Time for woman-friendly agriculture

Lately, climate change has led to demographic and socio-economic changes in rural areas with men migrating to the cities leaving behind women. Therefore the importance of women in agriculture cannot be ignored as it is a known fact that women contribute to 50-60% of labour in farm production in India. In addition, there is also evidence to suggest, and strong opinions being voiced in a paper by Kavya Dashora from CABI (Center for Agricultural Biosciences International) that, investing in women-friendly and focused agriculture can increase overall agricultural productivity by 20%-30%. The benefits also include more ecological balance and food security in communities.

Traditionally, the roles of women and men in agriculture have been clearly defined by social practices and age old hierarchical structure. Women have mostly engaged in less skilled jobs such as transplanting, weeding, harvesting and processing, or as unpaid subsistence labourers. Those who manage farms step in mostly either when their husbands migrate to the city or if they are widows. The contribution of women to the agriculture output is governed by many factors -location of the household, other tasks and family. Although women make significant contributions in agriculture, their role in agricultural production has been undervalued and limited by the gender-specific constraints that they face.

Through this blogpost, I hence draw your attention to the need to approach agriculture in a woman centric, or at least gender neutral manner. More importantly, as the world moves towards globalisation and gender parity, it is only fair that agriculture takes steps in this direction as well. The U.S Agency for International development (USAID) in partnership with the International Food Policy Research Institute (IFPRI) and the Oxford Poverty and Human Development Initiative (OPHI) has developed the Women?s Empowerment in Agriculture Index (WEAI), an innovative and comprehensive diagnostic tool for understanding and tracking gender equality, women?s engagement and empowerment in agriculture (Source).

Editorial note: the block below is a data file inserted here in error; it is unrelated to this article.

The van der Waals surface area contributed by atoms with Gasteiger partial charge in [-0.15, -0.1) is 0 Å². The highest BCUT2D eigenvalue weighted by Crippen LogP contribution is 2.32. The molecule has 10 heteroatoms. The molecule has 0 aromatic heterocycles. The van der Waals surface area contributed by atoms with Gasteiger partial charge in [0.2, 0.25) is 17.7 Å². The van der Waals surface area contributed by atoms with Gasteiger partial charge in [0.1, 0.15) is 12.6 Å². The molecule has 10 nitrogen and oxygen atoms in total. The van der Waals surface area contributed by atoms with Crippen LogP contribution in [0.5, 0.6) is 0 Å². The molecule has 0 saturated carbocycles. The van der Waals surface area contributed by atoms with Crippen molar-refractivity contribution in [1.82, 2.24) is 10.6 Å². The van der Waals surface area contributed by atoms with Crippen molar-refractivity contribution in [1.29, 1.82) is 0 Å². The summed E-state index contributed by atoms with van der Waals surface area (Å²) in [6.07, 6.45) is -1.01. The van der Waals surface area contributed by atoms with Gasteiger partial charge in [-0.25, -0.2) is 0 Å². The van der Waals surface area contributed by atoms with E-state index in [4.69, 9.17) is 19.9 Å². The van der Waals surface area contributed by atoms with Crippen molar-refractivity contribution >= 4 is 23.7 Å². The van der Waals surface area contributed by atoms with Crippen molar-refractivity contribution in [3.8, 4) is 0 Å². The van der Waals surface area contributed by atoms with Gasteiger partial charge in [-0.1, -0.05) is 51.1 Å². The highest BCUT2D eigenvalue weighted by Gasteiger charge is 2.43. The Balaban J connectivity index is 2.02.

It cannot be debated that women centric practices will lead to better ecological balance, and have more tangible results in production and meeting our targets of food security. Most importantly, it would make our women farmers? independent, self confident and encourage them to bring more revolutions in the sector. Women have proven to be more liberal as well, so when empowered, they have the potential to encourage more science, technology, innovation and research. They are also more cognizant of using resources in a sustainable way. Hence, if we hope to revolutionize agriculture, and bring in long term impact, we must make agriculture gender neutral and continue to empower women farmers to play an empowering role in production, and decisions.